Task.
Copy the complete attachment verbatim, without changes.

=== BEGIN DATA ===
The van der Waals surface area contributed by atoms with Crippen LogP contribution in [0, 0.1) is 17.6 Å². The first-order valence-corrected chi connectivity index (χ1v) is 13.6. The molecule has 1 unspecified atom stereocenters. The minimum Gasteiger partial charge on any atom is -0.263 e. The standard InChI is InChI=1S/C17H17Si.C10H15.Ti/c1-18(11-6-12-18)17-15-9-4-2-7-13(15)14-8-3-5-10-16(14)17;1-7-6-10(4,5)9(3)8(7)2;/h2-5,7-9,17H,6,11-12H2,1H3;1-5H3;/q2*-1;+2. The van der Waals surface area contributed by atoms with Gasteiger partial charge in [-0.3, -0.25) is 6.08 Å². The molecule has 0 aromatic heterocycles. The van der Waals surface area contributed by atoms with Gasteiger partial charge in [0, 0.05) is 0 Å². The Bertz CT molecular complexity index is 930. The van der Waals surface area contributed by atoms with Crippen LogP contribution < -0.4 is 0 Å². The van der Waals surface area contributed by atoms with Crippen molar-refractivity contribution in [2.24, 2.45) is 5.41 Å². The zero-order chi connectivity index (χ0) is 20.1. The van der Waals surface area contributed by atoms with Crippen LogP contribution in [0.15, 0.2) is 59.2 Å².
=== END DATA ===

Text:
The van der Waals surface area contributed by atoms with Crippen LogP contribution in [0, 0.1) is 17.6 Å². The first-order valence-corrected chi connectivity index (χ1v) is 13.6. The molecule has 1 unspecified atom stereocenters. The minimum Gasteiger partial charge on any atom is -0.263 e. The standard InChI is InChI=1S/C17H17Si.C10H15.Ti/c1-18(11-6-12-18)17-15-9-4-2-7-13(15)14-8-3-5-10-16(14)17;1-7-6-10(4,5)9(3)8(7)2;/h2-5,7-9,17H,6,11-12H2,1H3;1-5H3;/q2*-1;+2. The van der Waals surface area contributed by atoms with Gasteiger partial charge in [-0.3, -0.25) is 6.08 Å². The molecule has 0 aromatic heterocycles. The van der Waals surface area contributed by atoms with Gasteiger partial charge in [0, 0.05) is 0 Å². The Bertz CT molecular complexity index is 930. The van der Waals surface area contributed by atoms with Crippen LogP contribution < -0.4 is 0 Å². The van der Waals surface area contributed by atoms with Crippen molar-refractivity contribution in [2.24, 2.45) is 5.41 Å². The zero-order chi connectivity index (χ0) is 20.1. The van der Waals surface area contributed by atoms with Crippen LogP contribution in [0.15, 0.2) is 59.2 Å².